Author: davidshear

David Shear- Zine pieces

This picture was an original image of mine that i printed out to collage.

I collaged pieces of the original together from multiple printed copies.

This image i scanned back into photoshop after collaging and added a blur and other effects to it.

David Shear’s Gifs

This Gif is based on an Inuit Mythical Creature called the Qalupalik, which is said to lurk under the ice and prey on small children who wander out onto its territory at night.

This Gif is called “Granny Warhol” and gives me a headache to look at.

David Shear- Puppet-making

This is a puppet I made to look like my grandma! Here’s how i did it!

Materials Used:

  • Fabric Store Foam sheet with fusible web on both sides (about a centimeter thick)
  • Scissors
  • Rubber Cement
  • Acrylic paint (skin tone color)
  • Cardboard
  • Craft store colored foam sheets (red, black and pink)
  • Extra large black pom poms
  • Hot glue gun
  • Needle and thread
  • Funky patterned socks
  • 1 chopstick
  • Ink brushpen
  • White-out
  • Blue pen

Step by step 

I used this tutorial to help me through making most of the puppet. It’s pretty useful.


1. Print out the pieces

The Tutorial provides a link to the pieces for people to print out. Unfortunately, when I created them at the original size, the head I made was much too small for my hand to fit inside. So I ended up making the pieces 125% larger in photoshop to fit my hand.

Click on both of these and right click so you can save them to your computer and print them out.

If you have big hands, I recommend doing what I did.

2. Cut out the pieces from the thick foam and start assembling the puppet.

First, using the two head pieces you cut out from the template, and apply rubber cement to the areas shown in the tutorial video and wait for the rubber cement to dry. Once dry, the areas with rubber cement will stick to each other and create a seal. Press together to make sure the seal stays. When you’re done you should have this:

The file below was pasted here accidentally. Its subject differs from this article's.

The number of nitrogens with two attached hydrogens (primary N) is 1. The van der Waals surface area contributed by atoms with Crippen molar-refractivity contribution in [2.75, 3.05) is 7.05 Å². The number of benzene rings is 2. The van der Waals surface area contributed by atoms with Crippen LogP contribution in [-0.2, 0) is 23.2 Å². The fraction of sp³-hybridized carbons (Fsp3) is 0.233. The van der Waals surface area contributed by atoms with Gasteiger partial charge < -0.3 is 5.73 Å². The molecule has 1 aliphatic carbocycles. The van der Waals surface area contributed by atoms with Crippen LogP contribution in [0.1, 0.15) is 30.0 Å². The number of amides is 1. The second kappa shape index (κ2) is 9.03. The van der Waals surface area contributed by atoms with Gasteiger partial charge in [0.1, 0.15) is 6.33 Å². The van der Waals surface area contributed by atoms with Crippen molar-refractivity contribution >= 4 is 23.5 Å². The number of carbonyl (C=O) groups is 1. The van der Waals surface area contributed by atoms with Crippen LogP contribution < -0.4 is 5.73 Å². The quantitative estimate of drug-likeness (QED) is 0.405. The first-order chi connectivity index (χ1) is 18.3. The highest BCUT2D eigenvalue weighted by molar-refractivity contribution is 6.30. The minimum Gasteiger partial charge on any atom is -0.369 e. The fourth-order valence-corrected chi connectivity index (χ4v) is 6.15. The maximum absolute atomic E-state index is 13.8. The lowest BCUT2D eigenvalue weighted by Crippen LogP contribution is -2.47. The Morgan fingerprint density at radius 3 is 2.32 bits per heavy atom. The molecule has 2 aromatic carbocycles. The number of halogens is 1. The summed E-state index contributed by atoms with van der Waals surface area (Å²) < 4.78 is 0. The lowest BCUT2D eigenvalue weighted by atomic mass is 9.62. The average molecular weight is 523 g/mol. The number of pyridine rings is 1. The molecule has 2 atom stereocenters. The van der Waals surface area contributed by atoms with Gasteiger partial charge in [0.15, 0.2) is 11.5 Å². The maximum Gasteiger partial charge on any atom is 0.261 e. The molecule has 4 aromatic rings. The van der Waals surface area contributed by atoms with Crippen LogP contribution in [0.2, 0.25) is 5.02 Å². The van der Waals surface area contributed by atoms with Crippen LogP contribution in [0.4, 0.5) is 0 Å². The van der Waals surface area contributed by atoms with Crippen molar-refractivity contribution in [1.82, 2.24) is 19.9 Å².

Next, fuse the two bottom pieces together into a jaw for your puppet’s head.

3. Follow the video tutorial: add the nose and ears.

4. Paint the outside of the Puppet.

I used Acrylic paint which worked with the fusible web to make the puppet the right skin tone.

I put it on a bottle of honey to dry.

5. (Optional and possibly out of order) Make glasses

In order to make the glasses, I measured the head and estimated roughly how big I wanted the glasses to be on the face and I drew the shape onto hard cardstock paper and drew glasses on it with a sharpie. This took a lot of trial and error, but eventually i got glasses on it! I recommend using hot glue on the brim of the nose to make the glasses stay. (An alternative to this is to follow the video’s advice about making eyeballs or even to just draw eyes onto the puppet with a sharpie).

6. Make the Mouth

Follow the video tutorial around 5:53

and use cardboard and craft foam to create the mouth. I added the tongue in addition to the palate as an optional extra.

You should end up with something like this

7. Make the body

The tutorial originally said use socks, so i found some funky socks that kind of looked like a grandma sweater and i cut them off at the ankles so they were open at the bottom. I then cut them each down the side and connected them to each other by sewing them together so I had an extra large opening for my hand to get through.

I left a large hole on each side of the puppet towards the head while sewing for the arms to come through. To make the arms, I rolled the foot parts of the sock up and sewed them together rolled to create the tube-like arm shape.


If you cut the socks anywhere, be sure to glue the edge that you cut so that the sock doesn’t come apart at the seams. this will happen eventually, so depending on how long you plan to keep your puppet, you may want to do this.

After all the sewing was done i ended up with this:









I kept the arms inside by gluing them to the inside of the holes.

8. Attach the head to the sweater and add hair

For both the hair and attaching the head to the sweater, I used a hot glue gun. The hair is made up of several extra large pom-poms and some smaller pom-poms put in for variety and to fill in some gaps.


9. Add the stick and iPhone

The final thing I did to my puppet was give her a way to move her arm by attaching a stick to it, kind of like what they did in the muppets. So i took the end of the arm and attached a wooden chopstick and a piece of cardboard that i cut and painted to look like an iPhone.


And now I have a puppet!

There are a lot of artists who use their homemade puppets effectively.

For example: Glove and Boots